European Credit Default Swap Regulation

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Since March of 2010, credit-default swaps (CDS) in Europe have been the focus of many European regulators who are calling for greater restrictions in the swaps market. While steps have been taken to better regulate all swaps trading, CDSs in Europe have been singled out as one of the major causes for the near-collapse of American International Group in the 2008 financial crisis, as well as Greece's sovereign debt crisis in early 2010. The Greek government blamed speculators investing in the Greek CDS market for causing a large sell-off in the Athens debt and stock markets, in order to profit from the violent movement in prices.

Credit-default swaps are complex financial instruments that are meant to control an investor's exposure to credit risk. They function somewhat like an insurance contract in that they provide protection against specific credit events. In a typical credit default swap, one party will sell a default protection plan in case a credit default event occurs with the instrument. In return, the buyer of the default protection plan pays the seller a periodic premium. One of the most controversial variations of a CDS is the "naked" credit-default swap, which involves a buyer purchasing a default protection plan on a bond or similar financial instrument without actually owning it, making it a purely speculative gamble. Individuals who call for the banning of naked CDSs say they are like taking out an insurance policy on your neighbor’s house; they encourage the buyer of the protection plan to want the financial instrument to go into default.[1]

On March 10, 2010, German Chancellor Angela Merkel, along with representatives from France, Luxembourg, and Greece announced that their governments are supporting initiatives to completely ban speculative trading in the credit-default swap market. The representatives suggested Europe should forge ahead on its own in taking extreme measures to curb trading in the CDS market, even if the U.S. didn't go along (the U.S. has also called for limiting the market, but haven't suggested banning CDSs).[2]

U.K.'s Financial Services Authority has also shown support for much stricter regulations on CDS trading, and especially naked CDSs. The chairman of the FSA, Lord Turner, warned that naked trading in corporate CDSs could force companies into default. In a speech that he gave in March of 2010 he warned: "We need to think about whether we are being radical enough on credit default swaps . . . as to whether naked CDSs should be allowed", although he did also recommend that the issue should be looked into more closely, saying that it was over-simplistic to assume that the entire CDS market was dangerous to financial stability.[3]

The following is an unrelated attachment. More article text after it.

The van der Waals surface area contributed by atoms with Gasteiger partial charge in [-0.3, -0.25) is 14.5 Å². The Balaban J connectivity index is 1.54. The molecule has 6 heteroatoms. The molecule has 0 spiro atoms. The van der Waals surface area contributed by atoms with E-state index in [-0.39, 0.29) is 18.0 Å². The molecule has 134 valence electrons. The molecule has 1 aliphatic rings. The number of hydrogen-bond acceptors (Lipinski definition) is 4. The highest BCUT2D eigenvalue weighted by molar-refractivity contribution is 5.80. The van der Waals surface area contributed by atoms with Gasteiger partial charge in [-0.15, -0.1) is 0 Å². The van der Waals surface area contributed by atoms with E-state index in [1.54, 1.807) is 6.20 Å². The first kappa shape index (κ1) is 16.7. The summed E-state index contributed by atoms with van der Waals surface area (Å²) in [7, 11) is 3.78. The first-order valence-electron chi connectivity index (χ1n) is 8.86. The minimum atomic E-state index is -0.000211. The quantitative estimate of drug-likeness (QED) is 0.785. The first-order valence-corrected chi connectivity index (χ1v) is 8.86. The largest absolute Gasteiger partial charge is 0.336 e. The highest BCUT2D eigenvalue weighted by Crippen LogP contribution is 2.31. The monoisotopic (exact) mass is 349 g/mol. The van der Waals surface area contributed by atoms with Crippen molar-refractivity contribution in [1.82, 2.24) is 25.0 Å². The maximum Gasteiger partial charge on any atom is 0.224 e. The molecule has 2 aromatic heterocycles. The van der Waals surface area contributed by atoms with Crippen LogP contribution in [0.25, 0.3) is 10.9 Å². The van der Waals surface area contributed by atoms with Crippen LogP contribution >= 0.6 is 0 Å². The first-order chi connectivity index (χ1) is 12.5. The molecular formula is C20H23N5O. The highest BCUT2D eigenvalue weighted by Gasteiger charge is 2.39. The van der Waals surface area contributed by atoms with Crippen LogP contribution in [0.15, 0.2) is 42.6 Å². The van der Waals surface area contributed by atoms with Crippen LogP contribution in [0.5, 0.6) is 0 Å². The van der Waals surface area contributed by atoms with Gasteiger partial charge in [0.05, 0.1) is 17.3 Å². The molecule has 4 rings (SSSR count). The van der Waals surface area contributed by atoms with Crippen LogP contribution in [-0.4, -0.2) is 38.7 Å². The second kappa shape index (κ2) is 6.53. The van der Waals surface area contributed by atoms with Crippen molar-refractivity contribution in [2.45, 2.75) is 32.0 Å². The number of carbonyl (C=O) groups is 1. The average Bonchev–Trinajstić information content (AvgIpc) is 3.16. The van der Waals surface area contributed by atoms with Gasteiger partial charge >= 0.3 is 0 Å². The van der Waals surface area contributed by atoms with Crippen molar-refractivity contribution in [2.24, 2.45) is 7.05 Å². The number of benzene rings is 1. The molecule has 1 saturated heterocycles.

Germany's "Naked" Credit Default Swap Ban

On May 19, 2010, Germany announced that it was banning all naked CDS trade in an attempt to limit the "exceptional volatility" in euro-area bonds. The ban was also made with the intention of building momentum for financial-market regulation. Germany also announced a ban on the short-selling of shares in Germany's leading 10 finance houses. The ban is set to last until March 31, 2011.[4]

Germany's allies looking for a ban on "naked" CDS trading expressed reservations about the move however. France and other European Union officials said they had not been consulted about Germany's unilateral move and called for concerted action in financial regulation.

  • In a statement about Germany's move, French Economy Minister Christine Lagarde said: "It seems to me that one ought to at least seek the advice of the other member states concerned by this measure". She also affirmed that France would not follow Germany in banning naked short-selling on European debt.[5]
  • Michel Barnier also issued a statement against the move, saying that the measures would have been more effective if coordinated at European level: "It is important that member states act together and that we design a European regime to avoid regulatory arbitrage and fragmentation both with the EU and globally".

European Commission's Proposed Regulation

September 15, 2010

This proposal by the European Commission includes their proposed regulations regarding short selling and credit-default swaps. The proposal includes new requirements for transparency in the financial instruments, new intervention powers for financial authorities in the EU (allowing them to temporarily prohibit short selling), and much greater restrictions on "naked" CDS trading.

The proposal divides short selling into two types: ‘’covered short selling’’, where the seller has borrowed the security, or made arrangements to ensure they can be borrowed before the short sale and uncovered, or ‘’naked short selling’’, where at the time of the short sale the seller has not borrowed the securities or ensured they can be borrowed. The European Commission proposes to ban the trading of naked short selling and only allow covered short selling.

The European Commission also proposes to give the European Securities and Markets Authority (ESMA) the ability to temporarily prohibit the trading of CDSs and short selling in the case of a financial emergency.

Also See: White Papers on European Credit Default Swap Regulation

Also See: Comment Letters on European Credit Default Swap Regulation

References

  1. Time to outlaw naked credit default swaps. Financial Times.com. Retrieved on January 20, 2011.
  2. Swaps Come Under Fire. The Wall Street Journal. Retrieved on January 20, 2011.
  3. Call for ban on CDS speculation. Financial Times.com. Retrieved on January 20, 2011.
  4. Germany Bans Naked Short-Selling, Swaps Speculation. Bloomberg Businessweek. Retrieved on January 20, 2011.
  5. Germany bans naked short selling. The Economic Times. Retrieved on January 20, 2011.

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